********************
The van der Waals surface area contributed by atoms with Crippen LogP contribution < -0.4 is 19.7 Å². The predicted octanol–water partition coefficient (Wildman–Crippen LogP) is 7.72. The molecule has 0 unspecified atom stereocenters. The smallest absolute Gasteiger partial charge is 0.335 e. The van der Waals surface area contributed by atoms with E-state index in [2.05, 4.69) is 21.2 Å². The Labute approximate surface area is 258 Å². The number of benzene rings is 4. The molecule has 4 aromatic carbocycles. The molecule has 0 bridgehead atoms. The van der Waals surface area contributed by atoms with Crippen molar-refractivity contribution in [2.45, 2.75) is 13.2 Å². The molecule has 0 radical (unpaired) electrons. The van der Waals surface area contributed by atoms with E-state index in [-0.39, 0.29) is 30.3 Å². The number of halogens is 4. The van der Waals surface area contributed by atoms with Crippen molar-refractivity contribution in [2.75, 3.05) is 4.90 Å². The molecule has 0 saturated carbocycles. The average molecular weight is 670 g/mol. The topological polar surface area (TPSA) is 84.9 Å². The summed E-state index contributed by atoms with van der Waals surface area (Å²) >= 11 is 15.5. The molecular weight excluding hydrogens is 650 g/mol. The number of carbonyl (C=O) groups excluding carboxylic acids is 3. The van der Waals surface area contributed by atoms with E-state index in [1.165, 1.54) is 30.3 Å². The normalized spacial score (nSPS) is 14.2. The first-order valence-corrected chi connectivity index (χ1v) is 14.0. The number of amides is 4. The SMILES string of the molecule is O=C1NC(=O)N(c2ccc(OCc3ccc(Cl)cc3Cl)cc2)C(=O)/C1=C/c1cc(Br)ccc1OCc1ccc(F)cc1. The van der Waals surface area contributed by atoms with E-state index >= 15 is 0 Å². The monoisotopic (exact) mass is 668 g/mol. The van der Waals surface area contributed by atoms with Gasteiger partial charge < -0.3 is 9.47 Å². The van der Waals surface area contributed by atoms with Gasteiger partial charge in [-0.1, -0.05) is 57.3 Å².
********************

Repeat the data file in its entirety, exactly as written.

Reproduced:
The van der Waals surface area contributed by atoms with Crippen LogP contribution < -0.4 is 19.7 Å². The predicted octanol–water partition coefficient (Wildman–Crippen LogP) is 7.72. The molecule has 0 unspecified atom stereocenters. The smallest absolute Gasteiger partial charge is 0.335 e. The van der Waals surface area contributed by atoms with E-state index in [2.05, 4.69) is 21.2 Å². The Labute approximate surface area is 258 Å². The number of benzene rings is 4. The molecule has 4 aromatic carbocycles. The molecule has 0 bridgehead atoms. The van der Waals surface area contributed by atoms with Crippen molar-refractivity contribution in [2.45, 2.75) is 13.2 Å². The molecule has 0 radical (unpaired) electrons. The van der Waals surface area contributed by atoms with E-state index in [-0.39, 0.29) is 30.3 Å². The number of halogens is 4. The van der Waals surface area contributed by atoms with Crippen molar-refractivity contribution in [2.75, 3.05) is 4.90 Å². The molecule has 0 saturated carbocycles. The average molecular weight is 670 g/mol. The topological polar surface area (TPSA) is 84.9 Å². The summed E-state index contributed by atoms with van der Waals surface area (Å²) >= 11 is 15.5. The molecular weight excluding hydrogens is 650 g/mol. The number of carbonyl (C=O) groups excluding carboxylic acids is 3. The van der Waals surface area contributed by atoms with E-state index in [1.165, 1.54) is 30.3 Å². The normalized spacial score (nSPS) is 14.2. The first-order valence-corrected chi connectivity index (χ1v) is 14.0. The number of amides is 4. The SMILES string of the molecule is O=C1NC(=O)N(c2ccc(OCc3ccc(Cl)cc3Cl)cc2)C(=O)/C1=C/c1cc(Br)ccc1OCc1ccc(F)cc1. The van der Waals surface area contributed by atoms with E-state index >= 15 is 0 Å². The monoisotopic (exact) mass is 668 g/mol. The van der Waals surface area contributed by atoms with Gasteiger partial charge < -0.3 is 9.47 Å². The van der Waals surface area contributed by atoms with Gasteiger partial charge in [-0.1, -0.05) is 57.3 Å².